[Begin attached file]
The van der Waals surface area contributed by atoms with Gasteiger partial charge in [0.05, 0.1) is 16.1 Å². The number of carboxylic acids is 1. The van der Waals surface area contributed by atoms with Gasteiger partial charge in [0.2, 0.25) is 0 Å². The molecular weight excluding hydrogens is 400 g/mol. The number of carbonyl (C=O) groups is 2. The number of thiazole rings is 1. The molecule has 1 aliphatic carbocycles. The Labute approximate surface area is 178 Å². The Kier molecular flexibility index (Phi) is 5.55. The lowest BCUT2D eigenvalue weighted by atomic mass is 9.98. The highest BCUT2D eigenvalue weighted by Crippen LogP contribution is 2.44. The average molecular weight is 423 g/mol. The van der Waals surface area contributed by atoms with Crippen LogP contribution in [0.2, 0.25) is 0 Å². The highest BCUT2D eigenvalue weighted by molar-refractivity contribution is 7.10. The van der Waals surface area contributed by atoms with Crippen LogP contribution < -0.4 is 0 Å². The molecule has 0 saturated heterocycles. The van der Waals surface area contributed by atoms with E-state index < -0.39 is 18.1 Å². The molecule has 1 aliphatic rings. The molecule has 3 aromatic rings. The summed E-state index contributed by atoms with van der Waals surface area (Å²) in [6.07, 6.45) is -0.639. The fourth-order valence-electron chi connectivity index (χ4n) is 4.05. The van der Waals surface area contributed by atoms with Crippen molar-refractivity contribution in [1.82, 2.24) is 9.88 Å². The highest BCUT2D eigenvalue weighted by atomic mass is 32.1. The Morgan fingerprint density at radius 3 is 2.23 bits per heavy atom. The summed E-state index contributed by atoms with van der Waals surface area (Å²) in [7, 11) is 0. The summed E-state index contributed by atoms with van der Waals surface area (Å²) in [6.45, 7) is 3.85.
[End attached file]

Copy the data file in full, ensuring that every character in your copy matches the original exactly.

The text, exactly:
The van der Waals surface area contributed by atoms with Gasteiger partial charge in [0.05, 0.1) is 16.1 Å². The number of carboxylic acids is 1. The van der Waals surface area contributed by atoms with Gasteiger partial charge in [0.2, 0.25) is 0 Å². The molecular weight excluding hydrogens is 400 g/mol. The number of carbonyl (C=O) groups is 2. The number of thiazole rings is 1. The molecule has 1 aliphatic carbocycles. The Labute approximate surface area is 178 Å². The Kier molecular flexibility index (Phi) is 5.55. The lowest BCUT2D eigenvalue weighted by atomic mass is 9.98. The highest BCUT2D eigenvalue weighted by Crippen LogP contribution is 2.44. The average molecular weight is 423 g/mol. The van der Waals surface area contributed by atoms with Crippen LogP contribution in [0.2, 0.25) is 0 Å². The highest BCUT2D eigenvalue weighted by molar-refractivity contribution is 7.10. The van der Waals surface area contributed by atoms with Crippen LogP contribution < -0.4 is 0 Å². The molecule has 0 saturated heterocycles. The van der Waals surface area contributed by atoms with E-state index < -0.39 is 18.1 Å². The molecule has 1 aliphatic rings. The molecule has 3 aromatic rings. The summed E-state index contributed by atoms with van der Waals surface area (Å²) in [6.07, 6.45) is -0.639. The fourth-order valence-electron chi connectivity index (χ4n) is 4.05. The van der Waals surface area contributed by atoms with Crippen molar-refractivity contribution in [1.82, 2.24) is 9.88 Å². The highest BCUT2D eigenvalue weighted by atomic mass is 32.1. The Morgan fingerprint density at radius 3 is 2.23 bits per heavy atom. The summed E-state index contributed by atoms with van der Waals surface area (Å²) in [7, 11) is 0. The summed E-state index contributed by atoms with van der Waals surface area (Å²) in [6.45, 7) is 3.85.